Thanks


Walter van Grieken
 

Welkom
👍

Verstuurd vanaf mijn iPad

Op 6 apr. 2022 om 02:08 heeft Chris Kennedy <ckennedy7979@...> het volgende geschreven:



[Edited Message Follows]

Hello everyone, 

I am currently looking at a Maramu that the regular upkeep has been neglected for quite some time. I am a complete newbie to sailing and looking at doing a complete refit, sails, standing and running rigging, and possibly electrical. I know, run away right...
My question is about the hull, this boat had a complete bottom job in 2015 to address the osmosis and was sealed/painted at that time but nothing since. Is there any structural issues that can happen when the boat is neglected for that long? Im not asking about if it was ran into anything but if it has sat in the ocean for 8 years without bottom paint, has never been cleaned on deck except with natural rain and just ignored, would the structure of the boat and integrity deteriorate? 
I appreciate all feedback from anyone with experience with older Amels and how they stand up to time.

I appreciate the comments and truly appreciate the one that answered the question I had. I must not of worded the question correctly as I received mostly opinions on whether to undertake such a task, while they may of come from a caring heart. I have a fair amount of experience in motor repair, electrical, cabinetry and refurbishing as well as living off grid for over a decade. I am blessed with time, patience, skill and money so my question was purely about the effects of saltwater on the fiberglass hull when neglected as I do not have much experience in this. I did just start this journey of sailing so i am rookie with that and I should of been more clear. Although I am fairly excited to gain a vast amount of experience and knowledge through not relying on a ship that is in perfect condition. Again, thank you all for your time to comment and the concerns you shared. I look forward to using this group in the future and will try to word my inquiries in a better manner to target the correct audience and results.

Thanks


Eric Freedman
 

Hi Chris,

Where are you located?

Fair Winds

Eric

Kimberlite Amel Super Maramu #376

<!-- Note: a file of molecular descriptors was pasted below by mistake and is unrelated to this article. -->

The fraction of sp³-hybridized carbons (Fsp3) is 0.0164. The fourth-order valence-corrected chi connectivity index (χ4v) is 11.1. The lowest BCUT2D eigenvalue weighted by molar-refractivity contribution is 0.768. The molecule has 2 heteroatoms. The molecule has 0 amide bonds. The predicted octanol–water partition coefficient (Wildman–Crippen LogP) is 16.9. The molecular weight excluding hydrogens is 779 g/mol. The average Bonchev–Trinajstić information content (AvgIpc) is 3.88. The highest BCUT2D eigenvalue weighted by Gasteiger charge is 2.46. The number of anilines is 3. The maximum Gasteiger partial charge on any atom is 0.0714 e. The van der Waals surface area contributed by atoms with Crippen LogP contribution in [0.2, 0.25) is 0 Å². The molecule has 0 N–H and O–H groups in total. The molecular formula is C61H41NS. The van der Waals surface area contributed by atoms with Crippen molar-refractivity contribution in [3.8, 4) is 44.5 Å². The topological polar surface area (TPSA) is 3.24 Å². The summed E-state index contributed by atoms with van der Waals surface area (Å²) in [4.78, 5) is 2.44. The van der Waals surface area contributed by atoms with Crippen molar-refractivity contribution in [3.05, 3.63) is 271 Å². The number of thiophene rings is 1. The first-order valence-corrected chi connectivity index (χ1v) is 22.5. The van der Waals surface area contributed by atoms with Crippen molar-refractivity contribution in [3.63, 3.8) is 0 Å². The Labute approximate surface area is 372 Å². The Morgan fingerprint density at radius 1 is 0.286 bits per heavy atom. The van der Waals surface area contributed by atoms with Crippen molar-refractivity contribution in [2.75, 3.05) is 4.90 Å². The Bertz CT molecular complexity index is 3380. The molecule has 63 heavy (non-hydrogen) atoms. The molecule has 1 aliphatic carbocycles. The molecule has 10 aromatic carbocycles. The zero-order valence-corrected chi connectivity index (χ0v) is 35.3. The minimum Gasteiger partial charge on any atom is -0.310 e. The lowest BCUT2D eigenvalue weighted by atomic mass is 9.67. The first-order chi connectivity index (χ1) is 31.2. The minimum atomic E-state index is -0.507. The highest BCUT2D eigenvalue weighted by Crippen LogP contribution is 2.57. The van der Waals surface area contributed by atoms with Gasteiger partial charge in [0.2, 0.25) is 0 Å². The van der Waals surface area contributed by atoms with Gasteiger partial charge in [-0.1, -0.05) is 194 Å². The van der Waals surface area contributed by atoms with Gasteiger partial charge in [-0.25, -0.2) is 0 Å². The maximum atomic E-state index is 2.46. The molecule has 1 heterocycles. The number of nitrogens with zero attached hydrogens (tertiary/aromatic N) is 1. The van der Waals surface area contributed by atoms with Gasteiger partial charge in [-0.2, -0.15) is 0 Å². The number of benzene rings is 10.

From: main@AmelYachtOwners.groups.io On Behalf Of Chris Kennedy
Sent: Tuesday, April 05, 2022 10:36 AM
To: main@AmelYachtOwners.groups.io
Subject: [AmelYachtOwners] 1979 Amel Maramu Refit

 

[Edited Message Follows]

Hello everyone, 

I am currently looking at a Maramu that the regular upkeep has been neglected for quite some time. I am a complete newbie to sailing and looking at doing a complete refit, sails, standing and running rigging, and possibly electrical. I know, run away right...
My question is about the hull, this boat had a complete bottom job in 2015 to address the osmosis and was sealed/painted at that time but nothing since. Is there any structural issues that can happen when the boat is neglected for that long? Im not asking about if it was ran into anything but if it has sat in the ocean for 8 years without bottom paint, has never been cleaned on deck except with natural rain and just ignored, would the structure of the boat and integrity deteriorate? 
I appreciate all feedback from anyone with experience with older Amels and how they stand up to time.

I appreciate the comments and truly appreciate the one that answered the question I had. I must not of worded the question correctly as I received mostly opinions on whether to undertake such a task, while they may of come from a caring heart. I have a fair amount of experience in motor repair, electrical, cabinetry and refurbishing as well as living off grid for over a decade. I am blessed with time, patience, skill and money so my question was purely about the effects of saltwater on the fiberglass hull when neglected as I do not have much experience in this. I did just start this journey of sailing so i am rookie with that and I should of been more clear. Although I am fairly excited to gain a vast amount of experience and knowledge through not relying on a ship that is in perfect condition. Again, thank you all for your time to comment and the concerns you shared. I look forward to using this group in the future and will try to word my inquiries in a better manner to target the correct audience and results.

Thanks


Chris Kennedy
 

Thank you


Chris Kennedy